Background: Liver transplantation is an established treatment for end-stage liver disease. However, an ongoing problem worldwide concerning this treatment is the shortage of grafts. Although transplantation using grafts from nonheart-beating donors (NHBDs) is considered a promising solution, some researchers have reported that these liver grafts are associated with primary graft nonfunction and biliary complications. The purpose of this study was to establish a safe technique procuring liver grafts from marginal donors such as NHBDs. Materials and methods: Male Wistar rats were divided into three groups: (1) the heart-beating (HB) group, whose livers were retrieved from HB donors; (2) the non-HB (NHB) group, whose livers were retrieved from NHBDs that had experienced an apnea-induced agonal condition (for this group, livers were subjected to warm ischemia for 30 minutes after cardiac arrest); and (3) the recombinant human soluble thrombomodulin (ART-123) group, whose livers were retrieved in the same manner as the NHB group but pretreated with ART-123 (1 mg/kg) at the agonal stage. The livers were reperfused for 60 minutes with oxygenated Krebs-Henseleit bicarbonate buffer after cold preservation for 6 hours. Results: Bile production and portal flow volume in the ART-123 group were significantly higher than those in the NHB group. Alanine aminotransferase levels in the ART-123 group were significantly lower than those in the NHB group. Histological findings showed the narrowing of sinusoidal spaces and necroses in the NHB group were more severe than those in the ART-123 group. Conclusions: These results suggest that thrombomodulin may improve the viability of liver grafts from NHBDs.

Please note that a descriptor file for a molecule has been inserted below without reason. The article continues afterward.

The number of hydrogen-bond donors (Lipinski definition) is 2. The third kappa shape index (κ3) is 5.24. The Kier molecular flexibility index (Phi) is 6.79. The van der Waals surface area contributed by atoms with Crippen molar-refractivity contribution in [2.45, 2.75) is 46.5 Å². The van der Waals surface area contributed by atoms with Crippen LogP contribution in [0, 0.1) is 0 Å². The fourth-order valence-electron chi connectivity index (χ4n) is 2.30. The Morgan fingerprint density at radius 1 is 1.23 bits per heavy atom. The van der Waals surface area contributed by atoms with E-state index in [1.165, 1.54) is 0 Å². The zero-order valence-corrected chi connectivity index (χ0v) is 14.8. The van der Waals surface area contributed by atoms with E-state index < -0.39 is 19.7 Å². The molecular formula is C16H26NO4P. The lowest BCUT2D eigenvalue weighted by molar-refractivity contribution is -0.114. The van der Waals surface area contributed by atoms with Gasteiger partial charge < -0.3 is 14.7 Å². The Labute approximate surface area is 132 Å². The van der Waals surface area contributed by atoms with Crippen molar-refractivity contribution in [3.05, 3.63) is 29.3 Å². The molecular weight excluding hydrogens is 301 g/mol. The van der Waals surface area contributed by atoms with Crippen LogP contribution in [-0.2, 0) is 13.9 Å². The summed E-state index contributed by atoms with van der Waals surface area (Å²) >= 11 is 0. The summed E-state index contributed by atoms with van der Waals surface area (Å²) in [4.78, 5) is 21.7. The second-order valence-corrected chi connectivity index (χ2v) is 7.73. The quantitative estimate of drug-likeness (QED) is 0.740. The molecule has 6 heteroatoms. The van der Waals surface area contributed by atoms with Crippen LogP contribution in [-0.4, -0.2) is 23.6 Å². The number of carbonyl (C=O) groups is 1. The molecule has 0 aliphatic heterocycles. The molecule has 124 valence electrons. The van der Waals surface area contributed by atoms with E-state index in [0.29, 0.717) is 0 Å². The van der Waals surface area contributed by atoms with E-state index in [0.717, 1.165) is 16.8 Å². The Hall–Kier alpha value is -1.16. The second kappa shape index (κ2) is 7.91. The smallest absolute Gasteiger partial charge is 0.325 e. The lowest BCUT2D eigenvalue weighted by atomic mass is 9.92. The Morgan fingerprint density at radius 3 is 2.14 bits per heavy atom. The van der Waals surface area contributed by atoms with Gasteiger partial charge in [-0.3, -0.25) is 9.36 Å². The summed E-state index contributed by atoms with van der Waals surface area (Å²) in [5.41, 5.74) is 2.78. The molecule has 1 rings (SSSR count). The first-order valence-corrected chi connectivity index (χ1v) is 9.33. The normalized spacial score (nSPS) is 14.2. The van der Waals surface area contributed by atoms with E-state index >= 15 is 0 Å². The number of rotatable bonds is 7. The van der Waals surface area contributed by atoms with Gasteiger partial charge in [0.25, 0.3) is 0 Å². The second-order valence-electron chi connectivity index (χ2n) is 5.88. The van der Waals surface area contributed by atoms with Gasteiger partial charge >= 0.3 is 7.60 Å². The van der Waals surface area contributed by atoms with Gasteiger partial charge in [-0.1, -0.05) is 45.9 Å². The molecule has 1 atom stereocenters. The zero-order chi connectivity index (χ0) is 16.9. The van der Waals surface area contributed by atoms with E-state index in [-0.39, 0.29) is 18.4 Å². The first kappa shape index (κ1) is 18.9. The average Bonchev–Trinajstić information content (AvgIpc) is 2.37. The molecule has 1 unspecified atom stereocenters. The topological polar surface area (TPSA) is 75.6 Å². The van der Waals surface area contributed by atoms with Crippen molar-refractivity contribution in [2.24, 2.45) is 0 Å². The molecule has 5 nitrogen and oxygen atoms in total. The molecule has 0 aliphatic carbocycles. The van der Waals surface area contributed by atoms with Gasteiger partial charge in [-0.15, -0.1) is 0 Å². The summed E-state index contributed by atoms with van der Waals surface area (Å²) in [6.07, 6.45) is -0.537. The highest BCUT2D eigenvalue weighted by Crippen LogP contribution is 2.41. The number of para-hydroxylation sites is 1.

|Number of pages||4|
|Publication status||Published - 2012 Mar|
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